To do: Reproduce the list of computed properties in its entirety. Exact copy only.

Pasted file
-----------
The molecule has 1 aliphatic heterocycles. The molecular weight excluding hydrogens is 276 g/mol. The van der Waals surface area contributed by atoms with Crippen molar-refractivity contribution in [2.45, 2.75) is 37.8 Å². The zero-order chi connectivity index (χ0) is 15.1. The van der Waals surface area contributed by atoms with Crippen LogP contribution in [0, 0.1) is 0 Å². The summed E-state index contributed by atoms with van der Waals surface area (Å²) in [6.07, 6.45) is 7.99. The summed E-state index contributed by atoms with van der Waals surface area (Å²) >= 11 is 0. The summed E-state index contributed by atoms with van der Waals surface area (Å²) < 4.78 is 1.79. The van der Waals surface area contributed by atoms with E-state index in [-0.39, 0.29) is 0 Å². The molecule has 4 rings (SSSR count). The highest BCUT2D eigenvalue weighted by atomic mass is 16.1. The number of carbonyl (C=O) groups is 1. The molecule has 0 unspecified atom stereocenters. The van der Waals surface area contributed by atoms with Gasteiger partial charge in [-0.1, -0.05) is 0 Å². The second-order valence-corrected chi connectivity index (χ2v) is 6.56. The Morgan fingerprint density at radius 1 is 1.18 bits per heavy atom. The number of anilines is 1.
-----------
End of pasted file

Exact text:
The molecule has 1 aliphatic heterocycles. The molecular weight excluding hydrogens is 276 g/mol. The van der Waals surface area contributed by atoms with Crippen molar-refractivity contribution in [2.45, 2.75) is 37.8 Å². The zero-order chi connectivity index (χ0) is 15.1. The van der Waals surface area contributed by atoms with Crippen LogP contribution in [0, 0.1) is 0 Å². The summed E-state index contributed by atoms with van der Waals surface area (Å²) in [6.07, 6.45) is 7.99. The summed E-state index contributed by atoms with van der Waals surface area (Å²) >= 11 is 0. The summed E-state index contributed by atoms with van der Waals surface area (Å²) < 4.78 is 1.79. The van der Waals surface area contributed by atoms with E-state index in [-0.39, 0.29) is 0 Å². The molecule has 4 rings (SSSR count). The highest BCUT2D eigenvalue weighted by atomic mass is 16.1. The number of carbonyl (C=O) groups is 1. The molecule has 0 unspecified atom stereocenters. The van der Waals surface area contributed by atoms with Gasteiger partial charge in [-0.1, -0.05) is 0 Å². The second-order valence-corrected chi connectivity index (χ2v) is 6.56. The Morgan fingerprint density at radius 1 is 1.18 bits per heavy atom. The number of anilines is 1.